“We also have suspended non-essential, university-sponsored domestic travel through April 30 as well.” 

Jackson said the university has also developed a website that would keep people abreast of what actions are being undertaken at the university to address any potential cases. He said that would be an essential tool for the university to deliver information to students and the greater public. 

“Spring break is next week, so one of the things you will see on the website is a voluntary travel form,” Jackson said. “It is voluntary; but as faculty, staff and students leave campus, we want to know where they are going. That is part of what we are trying to do in our planning process.” 

Other universities in the state are also considering options, with Berea College suspending classes for the remainder of the spring semester while having students complete their coursework online. Wednesday, the University of Kentucky said it would be transitioning to online classes for two weeks after its scheduled spring break next week, according to a report from the Lexington Herald-Leader. The same report said that the University of Louisville made a similar announcement almost simultaneously. While shifting to online courses is an option, Jackson said the university is remaining open for the time being. 

“We are reviewing every scenario you can think of, including, if needed, the transition to online courses,” Jackson said, ahead of Wednesday evening’s announcement. “Other universities are doing that; some universities have chosen to close for the rest of the semester. ... There is a rumor out there that we are closing. We are not closing … we may move to online courses, but it is too early to determine that. That is going to be planned for, like every other scenario that we can think of will be planned for as well.” 

Jackson said the university’s main concern outside of the mission of education, is the health, safety and well-being of MSU students, faculty and staff, as well as the greater community.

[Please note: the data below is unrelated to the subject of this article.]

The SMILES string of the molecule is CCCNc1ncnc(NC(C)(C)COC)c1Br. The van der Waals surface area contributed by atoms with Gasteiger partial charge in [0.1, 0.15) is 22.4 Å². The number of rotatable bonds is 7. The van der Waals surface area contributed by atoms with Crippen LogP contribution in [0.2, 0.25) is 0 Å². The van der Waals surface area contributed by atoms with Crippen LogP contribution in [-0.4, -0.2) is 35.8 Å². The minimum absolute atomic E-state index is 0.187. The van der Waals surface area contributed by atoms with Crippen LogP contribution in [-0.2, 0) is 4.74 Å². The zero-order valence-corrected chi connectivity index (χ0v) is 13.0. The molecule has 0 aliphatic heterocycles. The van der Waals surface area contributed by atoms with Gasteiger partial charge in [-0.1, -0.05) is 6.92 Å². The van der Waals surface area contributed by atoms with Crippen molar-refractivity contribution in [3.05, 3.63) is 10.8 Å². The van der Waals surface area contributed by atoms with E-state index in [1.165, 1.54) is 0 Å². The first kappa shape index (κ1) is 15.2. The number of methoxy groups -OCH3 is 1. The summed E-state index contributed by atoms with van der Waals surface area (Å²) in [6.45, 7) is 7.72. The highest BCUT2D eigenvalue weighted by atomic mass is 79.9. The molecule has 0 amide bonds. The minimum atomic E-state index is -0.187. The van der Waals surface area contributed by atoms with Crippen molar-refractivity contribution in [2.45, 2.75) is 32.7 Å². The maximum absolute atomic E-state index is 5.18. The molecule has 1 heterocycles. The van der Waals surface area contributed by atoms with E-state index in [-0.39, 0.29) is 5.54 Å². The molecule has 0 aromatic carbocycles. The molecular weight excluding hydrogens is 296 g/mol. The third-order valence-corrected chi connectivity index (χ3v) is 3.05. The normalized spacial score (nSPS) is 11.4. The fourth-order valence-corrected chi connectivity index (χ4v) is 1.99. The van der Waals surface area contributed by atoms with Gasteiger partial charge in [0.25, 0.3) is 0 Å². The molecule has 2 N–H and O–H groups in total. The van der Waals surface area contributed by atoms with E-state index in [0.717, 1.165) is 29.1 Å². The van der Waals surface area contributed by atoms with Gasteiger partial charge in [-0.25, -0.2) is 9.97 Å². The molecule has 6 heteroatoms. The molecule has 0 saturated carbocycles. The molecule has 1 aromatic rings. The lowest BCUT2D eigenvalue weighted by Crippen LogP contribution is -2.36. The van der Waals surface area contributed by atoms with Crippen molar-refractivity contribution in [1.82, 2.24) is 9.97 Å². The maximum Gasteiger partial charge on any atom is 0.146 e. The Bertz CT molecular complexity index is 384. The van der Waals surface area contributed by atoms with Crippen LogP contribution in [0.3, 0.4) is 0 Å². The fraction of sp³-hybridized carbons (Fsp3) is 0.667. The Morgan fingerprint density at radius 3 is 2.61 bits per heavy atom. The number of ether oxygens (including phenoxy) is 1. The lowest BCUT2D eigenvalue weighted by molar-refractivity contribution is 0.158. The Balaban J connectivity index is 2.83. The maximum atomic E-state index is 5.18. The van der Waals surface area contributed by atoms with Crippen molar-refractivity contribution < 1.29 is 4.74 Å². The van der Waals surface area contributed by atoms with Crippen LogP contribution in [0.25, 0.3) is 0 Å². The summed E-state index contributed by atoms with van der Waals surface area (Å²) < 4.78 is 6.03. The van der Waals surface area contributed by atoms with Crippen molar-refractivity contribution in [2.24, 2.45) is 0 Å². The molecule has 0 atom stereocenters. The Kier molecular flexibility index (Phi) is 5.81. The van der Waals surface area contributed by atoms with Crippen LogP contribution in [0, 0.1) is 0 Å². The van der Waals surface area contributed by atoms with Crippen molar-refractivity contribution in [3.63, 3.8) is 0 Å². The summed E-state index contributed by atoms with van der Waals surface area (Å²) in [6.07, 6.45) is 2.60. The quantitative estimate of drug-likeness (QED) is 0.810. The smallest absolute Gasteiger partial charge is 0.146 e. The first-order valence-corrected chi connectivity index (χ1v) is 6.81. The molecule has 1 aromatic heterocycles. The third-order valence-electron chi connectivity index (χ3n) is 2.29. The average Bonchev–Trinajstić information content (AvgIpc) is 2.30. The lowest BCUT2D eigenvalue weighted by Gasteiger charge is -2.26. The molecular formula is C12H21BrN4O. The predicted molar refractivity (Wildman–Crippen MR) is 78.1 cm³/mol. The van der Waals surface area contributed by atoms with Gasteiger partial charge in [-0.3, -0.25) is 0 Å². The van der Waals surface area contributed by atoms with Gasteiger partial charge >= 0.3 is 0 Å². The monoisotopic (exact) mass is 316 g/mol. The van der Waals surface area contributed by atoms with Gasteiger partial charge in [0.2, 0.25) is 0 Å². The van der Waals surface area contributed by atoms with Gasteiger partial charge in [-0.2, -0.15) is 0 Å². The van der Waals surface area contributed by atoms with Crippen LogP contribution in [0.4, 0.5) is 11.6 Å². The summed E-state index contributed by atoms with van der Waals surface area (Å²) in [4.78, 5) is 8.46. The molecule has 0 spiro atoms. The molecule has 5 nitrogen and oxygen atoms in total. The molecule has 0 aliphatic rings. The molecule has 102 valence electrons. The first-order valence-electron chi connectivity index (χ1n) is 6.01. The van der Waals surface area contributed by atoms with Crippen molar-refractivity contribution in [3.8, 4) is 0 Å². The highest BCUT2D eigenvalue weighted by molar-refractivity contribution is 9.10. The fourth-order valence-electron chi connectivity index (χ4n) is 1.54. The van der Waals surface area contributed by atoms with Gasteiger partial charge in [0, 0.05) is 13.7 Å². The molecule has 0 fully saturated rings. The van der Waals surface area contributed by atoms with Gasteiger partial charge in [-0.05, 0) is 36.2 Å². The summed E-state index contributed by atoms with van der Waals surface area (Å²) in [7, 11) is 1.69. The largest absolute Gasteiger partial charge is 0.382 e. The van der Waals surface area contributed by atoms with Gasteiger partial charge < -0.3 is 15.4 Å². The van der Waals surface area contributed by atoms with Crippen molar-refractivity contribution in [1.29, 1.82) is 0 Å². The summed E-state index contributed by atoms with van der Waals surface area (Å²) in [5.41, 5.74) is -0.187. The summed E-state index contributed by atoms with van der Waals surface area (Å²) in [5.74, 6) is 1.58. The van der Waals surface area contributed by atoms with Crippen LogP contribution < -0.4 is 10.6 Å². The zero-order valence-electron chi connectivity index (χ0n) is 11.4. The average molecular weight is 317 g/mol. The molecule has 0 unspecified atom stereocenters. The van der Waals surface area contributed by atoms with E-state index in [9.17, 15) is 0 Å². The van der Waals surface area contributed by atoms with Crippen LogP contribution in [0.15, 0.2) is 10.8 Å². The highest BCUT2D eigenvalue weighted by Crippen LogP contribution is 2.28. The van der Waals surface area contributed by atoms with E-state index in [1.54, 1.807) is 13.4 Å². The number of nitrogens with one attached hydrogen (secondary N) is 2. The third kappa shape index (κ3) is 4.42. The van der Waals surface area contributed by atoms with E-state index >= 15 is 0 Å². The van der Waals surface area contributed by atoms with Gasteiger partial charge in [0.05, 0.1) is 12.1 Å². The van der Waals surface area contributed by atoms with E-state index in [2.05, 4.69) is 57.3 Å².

“It is vitally important to make sure we are all dealing with these issues in a very thoughtful manner,” Jackson said. 

Hughes said the university has a great impact on the region, and in turn takes an active interest in the health and well-being of the people in the area. 

“This is a rapidly-evolving situation where there is no textbook or anything to go by,” Hughes said. “It is one of those things where you have to make decisions as you go based on the information as it comes out. President Jackson has been collaborating with the other universities, the Governor’s Office and others. I think Murray State has been on top of everything and it has been close to a month that this group has been meeting.” 

Meanwhile, in other related news, the Calloway County Health Department issued the following statement on Tuesday: “The Calloway County Health Department is actively monitoring the Coronavirus issue, along with all healthcare providers and community partners. State health officials are requesting additional precautions for our vulnerable populations, which is defined as a person over 60 and persons with chronic health conditions including heart, lung, or kidney disease. For this population, it is recommended that you avoid crowds and avoid cruise and non-essential air travel. In addition, visitation may be limited in nursing homes and long-term care facilities as a precaution. As of 3/10/20, there are no cases of the coronavirus in Calloway County. To stay informed, please go to for the most current guidance. You can also call the state hotline if you have questions at 1-800-722-5725, call your medical provider, or call us at the health department at 270-753-3381.”